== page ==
In debates about the role of academics and intellectual publishing, a set of buzzwords gets tossed around frequently: insularity, ivory-tower, town/gown. In all of these terms there is the assumption of an inherent divide between the academic and the public, an idea that semi/public intellectual work is seeking to remedy. I would like to posit that to make further progress against this limiting binary, academics must be willing to engage with the public. Note that public engagement need not be synonymous with dumbing work down, nor does public engagement automatically exclude the possibility of publishing within the academic community. However, only once academics are willing to get their intellectual hands dirty will intellectual work start to have more of an impact in the world at large (whether large impact is the desired end goal is a discussion for another day).
Creating this public engagement without sacrificing intelligence is one of the challenges of this movement, but it is a challenge that won’t be met unless ambitions intellectuals are willing to step up, renegotiate the terms of ‘public intellect’ and take success and mistakes in stride. In, “In the Context of Infinite Contexts,” Hua Hsu suggests that, “We must leave behind the old language and precepts and build new relations with the public” (466). What does this look like? We can’t fully know yet, partially because the shifting digital plane alters the way we communicate every day and partially because any bold movement has elements of the unknown, risking the safe status quo for the hope of something better.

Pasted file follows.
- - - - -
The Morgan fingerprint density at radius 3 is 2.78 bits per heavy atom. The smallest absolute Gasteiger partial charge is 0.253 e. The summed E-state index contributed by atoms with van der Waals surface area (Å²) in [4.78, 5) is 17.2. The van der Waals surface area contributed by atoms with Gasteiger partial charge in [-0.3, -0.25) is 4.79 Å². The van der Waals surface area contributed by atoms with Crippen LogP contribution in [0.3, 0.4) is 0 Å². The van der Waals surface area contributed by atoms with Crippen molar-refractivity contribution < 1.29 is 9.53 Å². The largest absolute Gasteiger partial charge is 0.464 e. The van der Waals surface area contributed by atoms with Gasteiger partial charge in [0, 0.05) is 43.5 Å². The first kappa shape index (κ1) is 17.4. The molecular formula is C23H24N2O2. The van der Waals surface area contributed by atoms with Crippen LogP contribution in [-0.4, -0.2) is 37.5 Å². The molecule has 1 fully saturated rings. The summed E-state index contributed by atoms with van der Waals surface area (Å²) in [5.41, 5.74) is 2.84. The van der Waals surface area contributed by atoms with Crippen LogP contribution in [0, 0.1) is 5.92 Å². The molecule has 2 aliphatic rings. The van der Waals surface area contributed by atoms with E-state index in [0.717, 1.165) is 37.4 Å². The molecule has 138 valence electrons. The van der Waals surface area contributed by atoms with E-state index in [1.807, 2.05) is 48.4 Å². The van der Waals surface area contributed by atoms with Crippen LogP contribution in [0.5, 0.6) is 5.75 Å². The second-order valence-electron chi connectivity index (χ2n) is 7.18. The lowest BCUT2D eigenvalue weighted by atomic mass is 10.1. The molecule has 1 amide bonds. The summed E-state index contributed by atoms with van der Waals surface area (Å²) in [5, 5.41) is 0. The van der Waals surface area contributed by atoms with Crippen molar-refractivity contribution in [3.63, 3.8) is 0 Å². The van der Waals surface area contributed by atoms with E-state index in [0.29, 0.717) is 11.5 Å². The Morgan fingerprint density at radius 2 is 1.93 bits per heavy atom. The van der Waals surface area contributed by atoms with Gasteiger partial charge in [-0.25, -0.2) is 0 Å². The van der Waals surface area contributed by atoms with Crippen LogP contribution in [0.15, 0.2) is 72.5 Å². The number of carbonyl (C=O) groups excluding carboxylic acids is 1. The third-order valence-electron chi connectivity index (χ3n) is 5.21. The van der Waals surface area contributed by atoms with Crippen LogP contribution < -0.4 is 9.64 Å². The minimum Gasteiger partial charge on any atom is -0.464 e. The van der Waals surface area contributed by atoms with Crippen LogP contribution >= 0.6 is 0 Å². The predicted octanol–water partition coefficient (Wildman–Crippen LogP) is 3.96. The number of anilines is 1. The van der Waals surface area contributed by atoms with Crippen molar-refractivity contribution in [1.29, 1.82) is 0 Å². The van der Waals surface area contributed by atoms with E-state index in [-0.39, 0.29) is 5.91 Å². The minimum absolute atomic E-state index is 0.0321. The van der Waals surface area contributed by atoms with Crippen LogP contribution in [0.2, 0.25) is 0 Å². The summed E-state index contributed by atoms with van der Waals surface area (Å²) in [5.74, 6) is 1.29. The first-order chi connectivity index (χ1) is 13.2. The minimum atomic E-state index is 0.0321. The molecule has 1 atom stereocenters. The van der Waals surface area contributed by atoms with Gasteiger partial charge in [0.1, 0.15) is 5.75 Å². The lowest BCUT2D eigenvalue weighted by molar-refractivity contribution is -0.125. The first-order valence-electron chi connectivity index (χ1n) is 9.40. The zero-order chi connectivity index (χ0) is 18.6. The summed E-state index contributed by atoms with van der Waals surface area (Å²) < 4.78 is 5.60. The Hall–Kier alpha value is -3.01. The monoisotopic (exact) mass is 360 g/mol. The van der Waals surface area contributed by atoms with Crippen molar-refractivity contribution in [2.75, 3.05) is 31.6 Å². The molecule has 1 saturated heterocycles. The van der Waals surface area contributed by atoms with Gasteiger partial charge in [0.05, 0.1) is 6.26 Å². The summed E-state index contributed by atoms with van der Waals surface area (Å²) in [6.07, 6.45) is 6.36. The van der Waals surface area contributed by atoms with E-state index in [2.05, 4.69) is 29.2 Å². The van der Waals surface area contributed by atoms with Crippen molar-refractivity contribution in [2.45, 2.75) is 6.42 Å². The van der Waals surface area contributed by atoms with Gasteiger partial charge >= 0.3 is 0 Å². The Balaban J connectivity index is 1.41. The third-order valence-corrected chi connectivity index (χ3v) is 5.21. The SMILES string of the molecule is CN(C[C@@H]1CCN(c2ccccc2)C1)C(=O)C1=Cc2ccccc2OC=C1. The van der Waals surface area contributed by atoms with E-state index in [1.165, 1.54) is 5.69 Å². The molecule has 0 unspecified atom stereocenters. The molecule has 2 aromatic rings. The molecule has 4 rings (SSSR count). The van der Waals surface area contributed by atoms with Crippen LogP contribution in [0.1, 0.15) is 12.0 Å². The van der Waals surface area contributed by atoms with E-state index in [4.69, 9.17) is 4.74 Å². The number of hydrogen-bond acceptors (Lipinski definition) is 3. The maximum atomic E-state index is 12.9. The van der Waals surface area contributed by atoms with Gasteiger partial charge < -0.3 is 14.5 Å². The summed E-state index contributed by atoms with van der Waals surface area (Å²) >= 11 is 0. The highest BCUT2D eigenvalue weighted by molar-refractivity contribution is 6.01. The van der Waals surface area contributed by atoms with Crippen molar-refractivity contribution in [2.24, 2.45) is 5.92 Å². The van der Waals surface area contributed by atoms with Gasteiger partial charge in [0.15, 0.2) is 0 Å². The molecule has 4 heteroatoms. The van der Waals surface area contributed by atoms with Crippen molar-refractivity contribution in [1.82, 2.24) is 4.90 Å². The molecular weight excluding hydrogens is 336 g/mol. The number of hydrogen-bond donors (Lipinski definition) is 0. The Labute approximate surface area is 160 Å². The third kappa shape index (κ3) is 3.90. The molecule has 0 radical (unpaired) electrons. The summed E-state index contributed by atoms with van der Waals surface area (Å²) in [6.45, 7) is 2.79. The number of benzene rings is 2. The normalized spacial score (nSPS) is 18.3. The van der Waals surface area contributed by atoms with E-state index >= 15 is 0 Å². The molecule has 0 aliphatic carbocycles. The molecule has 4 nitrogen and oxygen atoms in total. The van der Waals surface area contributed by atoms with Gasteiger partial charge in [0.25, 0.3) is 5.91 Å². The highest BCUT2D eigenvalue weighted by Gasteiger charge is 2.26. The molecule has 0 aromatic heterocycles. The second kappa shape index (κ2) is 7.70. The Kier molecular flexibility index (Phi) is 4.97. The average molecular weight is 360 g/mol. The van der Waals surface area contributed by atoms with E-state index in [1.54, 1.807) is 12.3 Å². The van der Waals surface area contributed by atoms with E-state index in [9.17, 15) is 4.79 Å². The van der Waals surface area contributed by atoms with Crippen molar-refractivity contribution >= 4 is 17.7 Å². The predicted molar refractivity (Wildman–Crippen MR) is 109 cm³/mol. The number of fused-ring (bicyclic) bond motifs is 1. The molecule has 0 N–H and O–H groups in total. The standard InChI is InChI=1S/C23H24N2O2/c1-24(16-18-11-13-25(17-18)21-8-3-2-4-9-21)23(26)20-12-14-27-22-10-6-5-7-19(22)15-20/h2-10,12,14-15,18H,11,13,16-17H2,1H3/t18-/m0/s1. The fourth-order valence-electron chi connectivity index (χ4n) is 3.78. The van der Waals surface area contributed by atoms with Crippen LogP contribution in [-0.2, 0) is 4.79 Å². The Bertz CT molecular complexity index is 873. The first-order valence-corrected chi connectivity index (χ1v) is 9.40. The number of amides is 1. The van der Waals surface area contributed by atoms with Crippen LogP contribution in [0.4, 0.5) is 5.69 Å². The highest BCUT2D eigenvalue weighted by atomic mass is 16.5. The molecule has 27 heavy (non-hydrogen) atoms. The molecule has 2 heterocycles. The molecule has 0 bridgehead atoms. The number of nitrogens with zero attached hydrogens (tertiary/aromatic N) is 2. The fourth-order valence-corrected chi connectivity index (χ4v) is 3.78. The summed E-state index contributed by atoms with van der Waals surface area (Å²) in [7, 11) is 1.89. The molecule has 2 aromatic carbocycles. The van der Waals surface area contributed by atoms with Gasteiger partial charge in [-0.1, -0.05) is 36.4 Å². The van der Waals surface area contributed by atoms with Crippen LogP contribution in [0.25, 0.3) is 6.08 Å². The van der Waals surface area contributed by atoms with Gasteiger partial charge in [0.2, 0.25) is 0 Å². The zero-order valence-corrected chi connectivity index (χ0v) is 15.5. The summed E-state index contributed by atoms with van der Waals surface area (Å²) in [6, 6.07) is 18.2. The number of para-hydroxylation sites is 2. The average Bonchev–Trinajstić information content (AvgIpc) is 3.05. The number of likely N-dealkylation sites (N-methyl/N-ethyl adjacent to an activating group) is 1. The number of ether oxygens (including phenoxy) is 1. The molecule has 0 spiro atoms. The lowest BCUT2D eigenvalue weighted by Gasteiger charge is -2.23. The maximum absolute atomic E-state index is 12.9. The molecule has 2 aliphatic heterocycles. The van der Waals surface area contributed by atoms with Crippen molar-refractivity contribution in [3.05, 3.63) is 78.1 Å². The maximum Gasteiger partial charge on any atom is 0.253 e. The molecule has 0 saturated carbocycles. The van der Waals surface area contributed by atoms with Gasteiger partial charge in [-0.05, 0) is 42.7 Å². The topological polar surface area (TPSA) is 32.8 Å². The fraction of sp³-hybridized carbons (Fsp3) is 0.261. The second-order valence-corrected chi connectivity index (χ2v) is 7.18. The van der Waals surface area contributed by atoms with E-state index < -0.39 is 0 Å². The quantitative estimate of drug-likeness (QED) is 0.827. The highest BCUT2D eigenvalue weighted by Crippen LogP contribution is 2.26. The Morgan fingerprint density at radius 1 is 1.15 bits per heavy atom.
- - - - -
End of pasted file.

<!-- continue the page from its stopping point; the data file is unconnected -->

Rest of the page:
The inevitable pushback will come in many forms. In an article urging academics to continue publishing obscure academic work, James Mulholland suggests that his research on British colonial authors that have seen little readership since the 1790s holds value because it, “builds on themes that are important to our modern society, such as the possibilities or failures of cross-cultural dialogue, the relationship between corporations and social communities and the sharp tongue of satire in political discourse” (np). All valid points. What Mulholland fails to articulate is why this work must be cloistered within academia instead of being ported to a semipublic stance. Furthermore, his list of valid points includes few ideas for how his obscure research might spring to life down the road. Instead, his hope hinges on his currently obscure work someday becoming relevant, potentially long after he has passed.
Based on these perspectives, I see little reason why academics should shy away from public engagement. If Mulholland aims for public engagement and fails, so be it. It does not preclude his work from becoming important in a future theoretical scenario. There already exists substantial stereotyping of academics as reclusive, cryptic, and fully happy to stay that way. Unless academics are willing to engage the stereotype and get their intellectual hands dirty, that stereotype will continue to dominate and the chance for impactful academic work will remain marginal.
Hsu, Hua. “In the Context of Infinite Contexts.” PMLA 130.2: 2015. 461-466. Web.
Mulholland, James. “Academics: Forget About Public Engagement, Stay in Your Ivory Towers.” The Guardian. 2015. Web.